Lunch-Talk: Richard Watermeyer
28 Jan
28. Jan. 2020 | 12:00 - 14:00

Lunch-Talk: Richard Watermeyer

Academic identity and competitive accountability: Exorcising an impact phantom

In the milieu of higher education as a ‘prestige economy’ (Blackmore 2016), the intensification of research performance demands in status-hungry universities is profoundly altering the contours of research life and moreover, the values that inform and underpin the identity of academics as researchers. This presentation considers a demand for academic researchers to produce and evidence economic and societal impact – in the rewards game of the UK’s performance-based research funding system, the Research Excellence Framework (REF) – as one such iteration of ontological departure, with REF-impact seen to influence (and impair) their self-concept as ‘engaged researchers’. While a desig-nation of being ‘REF impactful’ may be ameliorative to a researcher’s sense of self-worth (in purely evaluative terms) and advantageous to their professional and institutional profile, a consultation of impactful researchers undertaken in 2018 challenges such assumptions. In this instance, respondents to a qualitative survey were found to complain of identity dispossession and exploitation by their universities where the public contribution of their research was appro-priated in REF2014 for positional gain. Their testimony confirms the prevalence of a culture of ‘competitive accounta-bility’ (Watermeyer 2019) across UK universities which has, with the incessant search for and ‘conspicuous consump-tion’ (Lury 1996) of ‘scholarly distinction’ (Watermeyer and Chubb 2018), caused the privileging of appearance (and coterminous dereliction of empirical assertions) in rationalisations of publicly funded research. Using the theoretical insights of Guy Debord (1994) and Erving Goffman (1990) it will be argued that REF impact elucidates the UK higher education sector as a ‘society of the Spectacle’ that quarantines ‘authentic’ versions of the academic Self and immobi-lises the fuller contribution of academics in service of the public good. It will also, however, be argued that REF impact offers an opportunity for cultural detournément and a means, therefore, to invert ‘simulations’ of research praxis, thereby exorcising an impact phantom and enabling the assertion or ‘front-staging’ of perceived and idealised academic identities and the prospect of a more honest social compact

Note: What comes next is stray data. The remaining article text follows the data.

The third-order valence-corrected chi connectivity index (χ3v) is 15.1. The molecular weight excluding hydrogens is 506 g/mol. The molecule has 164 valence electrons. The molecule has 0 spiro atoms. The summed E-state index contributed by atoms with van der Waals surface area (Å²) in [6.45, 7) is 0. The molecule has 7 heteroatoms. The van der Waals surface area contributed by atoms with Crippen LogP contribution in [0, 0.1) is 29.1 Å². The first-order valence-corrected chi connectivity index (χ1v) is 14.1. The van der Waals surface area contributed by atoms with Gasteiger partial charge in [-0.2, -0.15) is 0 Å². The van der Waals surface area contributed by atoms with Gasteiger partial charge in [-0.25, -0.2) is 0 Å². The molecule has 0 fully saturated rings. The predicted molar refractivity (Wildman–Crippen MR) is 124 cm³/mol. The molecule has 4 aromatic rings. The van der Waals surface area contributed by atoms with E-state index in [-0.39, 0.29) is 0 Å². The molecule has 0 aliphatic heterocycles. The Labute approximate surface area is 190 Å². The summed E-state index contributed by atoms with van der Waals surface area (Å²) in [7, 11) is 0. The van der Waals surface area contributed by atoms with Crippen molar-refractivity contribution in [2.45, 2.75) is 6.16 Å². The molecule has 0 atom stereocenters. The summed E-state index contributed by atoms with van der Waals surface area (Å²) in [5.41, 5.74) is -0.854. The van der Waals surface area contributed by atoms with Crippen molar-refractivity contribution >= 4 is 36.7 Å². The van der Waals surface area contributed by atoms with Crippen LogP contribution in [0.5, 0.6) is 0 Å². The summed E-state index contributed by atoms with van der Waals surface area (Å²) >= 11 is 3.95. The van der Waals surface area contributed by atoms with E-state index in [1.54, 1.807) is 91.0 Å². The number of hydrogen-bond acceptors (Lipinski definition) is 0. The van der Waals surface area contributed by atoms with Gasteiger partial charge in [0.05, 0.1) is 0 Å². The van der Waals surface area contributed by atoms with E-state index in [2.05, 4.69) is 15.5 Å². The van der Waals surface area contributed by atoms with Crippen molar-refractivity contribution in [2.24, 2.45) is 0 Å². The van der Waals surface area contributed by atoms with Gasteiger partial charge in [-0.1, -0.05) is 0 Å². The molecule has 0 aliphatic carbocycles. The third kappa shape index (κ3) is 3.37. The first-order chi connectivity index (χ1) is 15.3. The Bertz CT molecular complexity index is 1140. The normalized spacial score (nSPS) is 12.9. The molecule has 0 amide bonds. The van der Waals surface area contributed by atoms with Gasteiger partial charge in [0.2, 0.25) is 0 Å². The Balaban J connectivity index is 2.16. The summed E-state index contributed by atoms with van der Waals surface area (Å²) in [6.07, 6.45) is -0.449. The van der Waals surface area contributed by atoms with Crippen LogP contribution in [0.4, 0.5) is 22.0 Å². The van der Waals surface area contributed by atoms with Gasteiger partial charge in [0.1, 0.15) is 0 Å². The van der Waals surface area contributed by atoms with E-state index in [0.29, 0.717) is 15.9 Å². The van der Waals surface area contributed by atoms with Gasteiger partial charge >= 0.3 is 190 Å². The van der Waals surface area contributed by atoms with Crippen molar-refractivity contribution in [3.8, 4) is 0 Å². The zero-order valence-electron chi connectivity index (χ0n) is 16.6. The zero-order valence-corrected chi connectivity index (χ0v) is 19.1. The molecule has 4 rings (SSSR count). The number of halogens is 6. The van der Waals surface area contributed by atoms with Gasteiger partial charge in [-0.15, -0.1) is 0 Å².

Referent/ Referentin

Richard Watermeyer:

Richard is a sociologist of higher education policy, practice and pedagogy. His new book, 'Competitive Accountability in Academic Life' (Cheltenham: Edward Elgar) considers the deleterious effects of sys-tematic manipulation of research governance technologies by academics and their institutions. He ar-gues that competitive accountability produces performance-based anxieties that are corruptive to the self-concept of academics as public intellectuals and which in turn engender counterfeit rationalisations of the public value of academic research. Richard is a Reader in Education and Director of the Centre for Social Studies of Higher Education within the Department of Education at the University of Bath.


28. Jan. 2020
12:00 - 14:00


Raum: 201
Lange Laube 32
30159 Hannover